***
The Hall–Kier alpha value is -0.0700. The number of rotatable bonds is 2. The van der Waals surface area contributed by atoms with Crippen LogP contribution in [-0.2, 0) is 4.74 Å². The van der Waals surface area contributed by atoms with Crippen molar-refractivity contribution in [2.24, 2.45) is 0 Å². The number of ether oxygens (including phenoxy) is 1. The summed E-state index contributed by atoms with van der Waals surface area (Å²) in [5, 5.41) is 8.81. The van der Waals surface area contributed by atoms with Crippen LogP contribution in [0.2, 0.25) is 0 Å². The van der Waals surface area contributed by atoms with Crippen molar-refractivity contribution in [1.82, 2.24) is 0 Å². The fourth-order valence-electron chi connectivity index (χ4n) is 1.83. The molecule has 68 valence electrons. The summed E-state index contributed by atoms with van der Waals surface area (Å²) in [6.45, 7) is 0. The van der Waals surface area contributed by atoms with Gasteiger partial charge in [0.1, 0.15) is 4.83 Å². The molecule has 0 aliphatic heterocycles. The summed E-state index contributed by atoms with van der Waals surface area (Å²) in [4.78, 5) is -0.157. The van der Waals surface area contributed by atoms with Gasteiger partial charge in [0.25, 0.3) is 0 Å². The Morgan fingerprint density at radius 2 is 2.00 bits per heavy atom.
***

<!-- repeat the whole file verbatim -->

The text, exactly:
The Hall–Kier alpha value is -0.0700. The number of rotatable bonds is 2. The van der Waals surface area contributed by atoms with Crippen LogP contribution in [-0.2, 0) is 4.74 Å². The van der Waals surface area contributed by atoms with Crippen molar-refractivity contribution in [2.24, 2.45) is 0 Å². The number of ether oxygens (including phenoxy) is 1. The summed E-state index contributed by atoms with van der Waals surface area (Å²) in [5, 5.41) is 8.81. The van der Waals surface area contributed by atoms with Crippen LogP contribution in [0.2, 0.25) is 0 Å². The van der Waals surface area contributed by atoms with Crippen molar-refractivity contribution in [1.82, 2.24) is 0 Å². The fourth-order valence-electron chi connectivity index (χ4n) is 1.83. The molecule has 68 valence electrons. The summed E-state index contributed by atoms with van der Waals surface area (Å²) in [6.45, 7) is 0. The van der Waals surface area contributed by atoms with Gasteiger partial charge in [0.1, 0.15) is 4.83 Å². The molecule has 0 aliphatic heterocycles. The summed E-state index contributed by atoms with van der Waals surface area (Å²) in [4.78, 5) is -0.157. The van der Waals surface area contributed by atoms with Gasteiger partial charge in [0.25, 0.3) is 0 Å². The Morgan fingerprint density at radius 2 is 2.00 bits per heavy atom.